Did This Man Write Houston's Official Theme Song?

Local "inspirational rapper" Rocko Stedy claims to have been commissioned to write anthem for the city.

By Michael Hardy February 27, 2014

Rocko Stedy

In the July 2013 issue of Houstonia, John Nova Lomax noted that Houston has no signature song, no local version of Tony Bennett’s “I Left My Heart in San Francisco” or Frank Sinatra’s “New York, New York.” Lomax nominated the 1969 song “Houston, The Action Town” by local bluesman Juke Boy Bonner, but Bonner may now have competition from a more recent entrant: local rapper Jim Narvios, a.k.a. Rocko Stedy. Rocko, 26, who describes himself as an “inspirational hip-hop artist,” recently approached a Houstonia editor with the claim that the mayor’s office had hired him to write an official theme song for the city. 

As proof, he provided video of himself performing a rap at a “Sponsor Appreciation Luncheon” for last year’s Freedom Over Texas Fourth of July celebration. Wearing a driving cap and sports jacket, Rocko bobs and weaves between the banquet tables at a hotel ballroom while the well-dressed audience members look on in seeming befuddlement. In the song, “Do Better City,” Rocko raps about Houston’s ranking as the country’s most diverse city (by Rice’s Kinder Institute for Urban Research), as well as the coolest (by Forbes Magazine), along with a whole host of other Greater Houston Visitors and Convention Bureau talking points: 

The place where you start a career—we did better

Your money stretch real long—we did better

Forbes said it best—we cool—we did it better.

The song also includes multiple shout-outs to the event’s sponsors—Southwest Airlines, Bud Light, and NRG Energy. 

Having written the city’s official song, Rocko is now on a campaign to give us an official new nickname, a goal he expects to achieve by 2017. “I’ve been speaking with the mayor, I’ve been speaking with over 70 consulates, and they all think it’s a great idea to rebrand Houston as the ‘Do Better City,’” Rocko told me. “I think that would create a really good culture and environment for us to live in.”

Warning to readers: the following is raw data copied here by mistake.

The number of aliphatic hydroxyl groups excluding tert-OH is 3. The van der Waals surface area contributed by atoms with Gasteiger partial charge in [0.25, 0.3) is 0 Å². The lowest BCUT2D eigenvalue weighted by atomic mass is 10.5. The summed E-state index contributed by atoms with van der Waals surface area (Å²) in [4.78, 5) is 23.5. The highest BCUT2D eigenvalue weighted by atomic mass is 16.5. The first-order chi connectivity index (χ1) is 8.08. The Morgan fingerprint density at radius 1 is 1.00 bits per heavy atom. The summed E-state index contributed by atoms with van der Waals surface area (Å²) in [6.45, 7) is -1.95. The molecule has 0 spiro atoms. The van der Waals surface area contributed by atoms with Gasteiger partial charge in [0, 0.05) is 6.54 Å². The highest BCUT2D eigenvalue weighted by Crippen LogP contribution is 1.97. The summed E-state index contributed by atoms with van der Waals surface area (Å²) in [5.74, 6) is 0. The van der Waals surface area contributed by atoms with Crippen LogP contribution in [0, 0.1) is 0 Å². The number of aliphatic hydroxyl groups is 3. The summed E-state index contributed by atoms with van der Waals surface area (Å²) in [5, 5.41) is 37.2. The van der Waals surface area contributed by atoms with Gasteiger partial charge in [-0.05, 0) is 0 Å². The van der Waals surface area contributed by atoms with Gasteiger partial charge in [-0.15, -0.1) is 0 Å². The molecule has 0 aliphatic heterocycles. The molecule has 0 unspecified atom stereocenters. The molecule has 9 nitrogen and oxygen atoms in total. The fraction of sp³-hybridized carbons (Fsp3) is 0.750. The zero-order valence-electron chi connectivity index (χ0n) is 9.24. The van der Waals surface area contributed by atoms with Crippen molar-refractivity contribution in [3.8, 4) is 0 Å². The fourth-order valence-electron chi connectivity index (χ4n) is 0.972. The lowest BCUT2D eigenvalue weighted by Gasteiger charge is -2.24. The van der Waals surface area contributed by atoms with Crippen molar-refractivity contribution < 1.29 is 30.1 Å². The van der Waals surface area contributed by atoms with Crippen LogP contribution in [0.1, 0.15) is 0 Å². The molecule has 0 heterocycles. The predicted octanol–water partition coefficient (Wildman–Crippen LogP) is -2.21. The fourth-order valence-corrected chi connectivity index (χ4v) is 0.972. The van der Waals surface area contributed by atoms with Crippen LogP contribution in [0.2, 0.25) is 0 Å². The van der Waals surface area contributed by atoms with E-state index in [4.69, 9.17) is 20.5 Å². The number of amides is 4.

There’s only one problem: according to Susan Christian, the director of the Mayor’s Office of Special Events and the woman who hired Rocko to write “Do Better City,” the song was never intended to be the city’s official theme song. “It wasn’t for the city, it was for a particular event—there’s a huge difference,” Christian told me. “Not in any way is it an official theme song for the city, nor was it ever positioned to be as such. It was a song that we asked [Rocko] to write for last year’s Freedom Over Texas. It has no life after that.” 

Rocko was born in Dallas, but his family moved to the Philippines when he was one, then moved to the Flatbush neighborhood of Brooklyn when he was eight. At 11, Rocko started rapping and hanging out with New York breakdance crews. Although he couldn’t breakdance himself—he was overweight, and his wrists weren’t strong enough—he took his stage name from the legendary breakdance group the Rock Steady Crew, and began engaging in battle raps all over the city. “I used to use my words to destroy people,” Rocko says. “I used to make people feel bad with my words. I would go from neighborhood to neighborhood winning thousands of dollars on battle raps.” His favorite rappers were Eric B. & Rakim, Big L, and Nas.

Then, at 16 Rocko moved with his family to Houston, where he decided to starting using his rapping to convey positive rather than negative messages. “You can either destroy or you can build with words,” Rocko said. “I choose to build.” A close brush with death helped bring about this sudden conversion—Rocko suffers from severe Celiac Disease, and says that his heart has flatlined on seven different occasions over the course of his life.

Today, Rocko makes his living by performing motivational raps at schools, corporate events, and official functions like the Freedom Over Texas luncheon. He claims to have performed at almost every cultural festival in town, including the Palestinian Festival, Via Colori, and the Japan Festival, and has plans to start what he called “Houston’s first multi-cultural event celebrating diversity,” although he might want to check with the organizers of iFest first.

Sometimes people hire Rocko to write a custom rap for a friend’s birthday, or just to cheer them up. He’s also written 47 obituary raps in memory of the deceased, beginning at the age of 16 with a rap about his friend Kenneth, who died in the middle of a basketball game. Rocko says he can write a rap song as easily as he can talk on the phone, and estimates that he writes two new songs a day. But his facility at writing doesn’t mean he doesn’t work hard, he said. “People shouldn’t judge my quality based on the amount of time I spend on a song. I’ve been spending years on my skills, you know?” Rocko recently released a CD of his work, Pride of Place, which is available on his website,

Rocko says that he bases his career on the concept of “the law of attraction” (as discussed in books like Rhonda Byrne’s The Secret and every Sunday by Joel Osteen), according to which believing in something strongly enough will make it a reality. Rocko seems to believe that if he keeps telling people he wrote Houston’s official theme song that it will eventually become true. Unfortunately, Susan Christian in the mayor’s office poured cold water on that idea. But when asked if Houston had a different theme song in mind, she left the door open for other competitors.

“We do not,” she told me. “But we need one!”



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